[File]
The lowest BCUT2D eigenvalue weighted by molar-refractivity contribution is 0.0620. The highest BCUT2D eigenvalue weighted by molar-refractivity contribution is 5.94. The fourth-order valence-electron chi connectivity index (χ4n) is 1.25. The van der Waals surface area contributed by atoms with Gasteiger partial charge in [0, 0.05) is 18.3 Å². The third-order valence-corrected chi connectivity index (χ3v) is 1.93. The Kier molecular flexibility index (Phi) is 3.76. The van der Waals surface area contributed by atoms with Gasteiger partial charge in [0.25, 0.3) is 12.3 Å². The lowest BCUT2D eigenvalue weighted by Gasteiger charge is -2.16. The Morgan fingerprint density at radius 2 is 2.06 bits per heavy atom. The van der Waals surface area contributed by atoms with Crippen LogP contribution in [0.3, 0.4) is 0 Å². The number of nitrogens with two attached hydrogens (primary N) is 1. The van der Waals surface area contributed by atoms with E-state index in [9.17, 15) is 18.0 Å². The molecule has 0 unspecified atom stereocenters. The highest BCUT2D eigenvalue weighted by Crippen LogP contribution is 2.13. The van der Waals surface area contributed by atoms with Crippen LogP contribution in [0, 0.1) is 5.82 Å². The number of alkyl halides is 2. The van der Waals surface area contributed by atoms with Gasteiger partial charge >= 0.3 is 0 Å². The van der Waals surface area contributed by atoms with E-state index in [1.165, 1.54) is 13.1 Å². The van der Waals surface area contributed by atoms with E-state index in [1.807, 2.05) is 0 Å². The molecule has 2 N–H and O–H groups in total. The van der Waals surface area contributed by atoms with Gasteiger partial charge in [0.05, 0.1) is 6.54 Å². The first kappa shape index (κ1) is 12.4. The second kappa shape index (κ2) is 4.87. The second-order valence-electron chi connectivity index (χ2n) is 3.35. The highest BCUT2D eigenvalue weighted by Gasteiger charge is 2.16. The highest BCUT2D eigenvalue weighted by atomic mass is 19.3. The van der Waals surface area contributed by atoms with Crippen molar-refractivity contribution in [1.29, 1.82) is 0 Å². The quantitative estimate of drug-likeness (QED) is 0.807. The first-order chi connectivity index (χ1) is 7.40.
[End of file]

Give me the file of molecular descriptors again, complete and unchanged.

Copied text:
The lowest BCUT2D eigenvalue weighted by molar-refractivity contribution is 0.0620. The highest BCUT2D eigenvalue weighted by molar-refractivity contribution is 5.94. The fourth-order valence-electron chi connectivity index (χ4n) is 1.25. The van der Waals surface area contributed by atoms with Gasteiger partial charge in [0, 0.05) is 18.3 Å². The third-order valence-corrected chi connectivity index (χ3v) is 1.93. The Kier molecular flexibility index (Phi) is 3.76. The van der Waals surface area contributed by atoms with Gasteiger partial charge in [0.25, 0.3) is 12.3 Å². The lowest BCUT2D eigenvalue weighted by Gasteiger charge is -2.16. The Morgan fingerprint density at radius 2 is 2.06 bits per heavy atom. The van der Waals surface area contributed by atoms with Crippen LogP contribution in [0.3, 0.4) is 0 Å². The number of nitrogens with two attached hydrogens (primary N) is 1. The van der Waals surface area contributed by atoms with E-state index in [9.17, 15) is 18.0 Å². The molecule has 0 unspecified atom stereocenters. The highest BCUT2D eigenvalue weighted by Crippen LogP contribution is 2.13. The van der Waals surface area contributed by atoms with Crippen LogP contribution in [0, 0.1) is 5.82 Å². The number of alkyl halides is 2. The van der Waals surface area contributed by atoms with Gasteiger partial charge >= 0.3 is 0 Å². The van der Waals surface area contributed by atoms with E-state index in [1.165, 1.54) is 13.1 Å². The van der Waals surface area contributed by atoms with E-state index in [1.807, 2.05) is 0 Å². The molecule has 2 N–H and O–H groups in total. The van der Waals surface area contributed by atoms with Gasteiger partial charge in [0.05, 0.1) is 6.54 Å². The first kappa shape index (κ1) is 12.4. The second kappa shape index (κ2) is 4.87. The second-order valence-electron chi connectivity index (χ2n) is 3.35. The highest BCUT2D eigenvalue weighted by Gasteiger charge is 2.16. The highest BCUT2D eigenvalue weighted by atomic mass is 19.3. The van der Waals surface area contributed by atoms with Crippen molar-refractivity contribution in [1.29, 1.82) is 0 Å². The quantitative estimate of drug-likeness (QED) is 0.807. The first-order chi connectivity index (χ1) is 7.40.